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 Thumbnail for version as of 15:16, 7 August 2011
Mediatized House of Metternich
House of Metternich-Winneburg
The House of Metternich is a German noble house originating in Rhineland. The most prominent member of the House of Metternich was Klemens von Metternich, who was the dominant figure at the Congress of Vienna (1814-1815). 

Background of the House of Metternich

The House of Metternich originated as a cadet branch of the rulers of Hemmerich (which today is a district of Bornheim, near Bonn). The head of the family rose to have the position of hereditary chamberlain of the Archbishop of Cologne. This branch of the family drew its name from the village of Metternich in Weilerswist beginning in the 13th century.

By the 16th century, the family had seven distinct branches:

  • Metternich-Burscheid
  • Metternich-Winneburg
  • Metternich-Chursdorf
  • a branch in Lorraine
  • a branch in the Duchy of Jülich
  • a second branch in the Duchy of Jülich  

A second line of the family, founded by Johann Reinhard Freiherr von Metternich, came to rule Chursdorf. This branch of the family converted to the Protestant faith. Johann Reinhard Freiherr von Metternich's son Ernst von Metternich, made a Graf in 1697, was a soldier in the service of Frederick I of Prussia and a member of the privy council of Brandenburg-Prussia. Ernst von Metternich was involved in the diplomacy that saw Frederick I granted the title King in Prussia, in Prussia's acquisition of Neuchâtel, and in the negotiating of the Treaty of Utrecht in 1713. Ernst von Metternich's brother was a member of the privy council of the Principality of Ansbach and in 1726 became Chancellor of Schwarzburg. He was also an author on questions of theosophy and alchemy.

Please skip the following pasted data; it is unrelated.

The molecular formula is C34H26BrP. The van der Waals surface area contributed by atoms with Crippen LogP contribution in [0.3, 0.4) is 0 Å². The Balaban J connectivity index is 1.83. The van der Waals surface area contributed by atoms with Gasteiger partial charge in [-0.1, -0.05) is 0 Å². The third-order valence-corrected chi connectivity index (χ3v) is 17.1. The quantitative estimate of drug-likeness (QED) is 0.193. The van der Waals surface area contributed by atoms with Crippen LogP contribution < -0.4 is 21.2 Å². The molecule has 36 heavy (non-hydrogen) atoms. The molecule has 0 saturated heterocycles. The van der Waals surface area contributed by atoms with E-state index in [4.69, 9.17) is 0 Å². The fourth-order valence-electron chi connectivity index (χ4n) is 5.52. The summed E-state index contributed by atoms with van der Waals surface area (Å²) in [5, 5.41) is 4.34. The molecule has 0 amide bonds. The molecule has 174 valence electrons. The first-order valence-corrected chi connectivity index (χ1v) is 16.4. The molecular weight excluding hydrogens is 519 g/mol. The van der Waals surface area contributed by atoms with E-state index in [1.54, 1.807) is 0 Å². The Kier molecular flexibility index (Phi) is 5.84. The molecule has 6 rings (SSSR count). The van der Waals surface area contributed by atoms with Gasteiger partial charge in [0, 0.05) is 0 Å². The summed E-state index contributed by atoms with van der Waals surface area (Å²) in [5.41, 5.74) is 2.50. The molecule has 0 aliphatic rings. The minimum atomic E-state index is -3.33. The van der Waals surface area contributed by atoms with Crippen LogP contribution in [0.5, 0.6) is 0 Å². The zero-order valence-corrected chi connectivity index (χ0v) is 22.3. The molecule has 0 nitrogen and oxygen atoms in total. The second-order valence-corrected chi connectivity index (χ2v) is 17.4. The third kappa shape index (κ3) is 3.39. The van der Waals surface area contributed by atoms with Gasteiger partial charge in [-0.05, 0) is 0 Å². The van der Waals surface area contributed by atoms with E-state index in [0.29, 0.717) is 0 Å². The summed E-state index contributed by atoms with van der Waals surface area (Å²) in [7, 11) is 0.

Lothar von Metternich (1551-1623) - Archbishop of Trier

Klemens von Metternich (1773-1859)

Princess Pauline von Metternich (1836-1921)
In 1635, the family of Archbishop of Trier Lothar Johann Reinhard von Metternich (1515-1623) acquired the County of Beilstein and began styling themselves Freiherren von Metternich-Winneburg zu Beilstein. Their title was upgraded to Graf in 1679. Lothar Johann Reinhard von Metternich's nephews, Karl von Metternich and Emmerich von Metternich, were opposed to the policies of Archbishop of Trier Philipp Christoph von Sötern.
In 1623-30, the Imperial Quartermaster General, Lothar von Metternich and his brother Wilhelm purchased the lordships of Lázně Kynžvart and the village of Metternich near Koblenz. Wilhelm's eldest son Karl Heinrich von Metternich-Winneburg was Archbishop of Mainz and Bishop of Worms in 1679. The younger son, Philip Emmerich von Metternich (d. 1698), was raised to the rank of Graf. The last Count of Metternich-Winneburg was Franz Georg Carl Joseph Johann Nepomuk von Metternich-Winneburg, who lost the County to France by the 1801 Treaty of Lunéville. In compensation, Francis II, Holy Roman Emperor gave him the secularized Ochsenhausen Abbey and raised him to the rank of Fürst.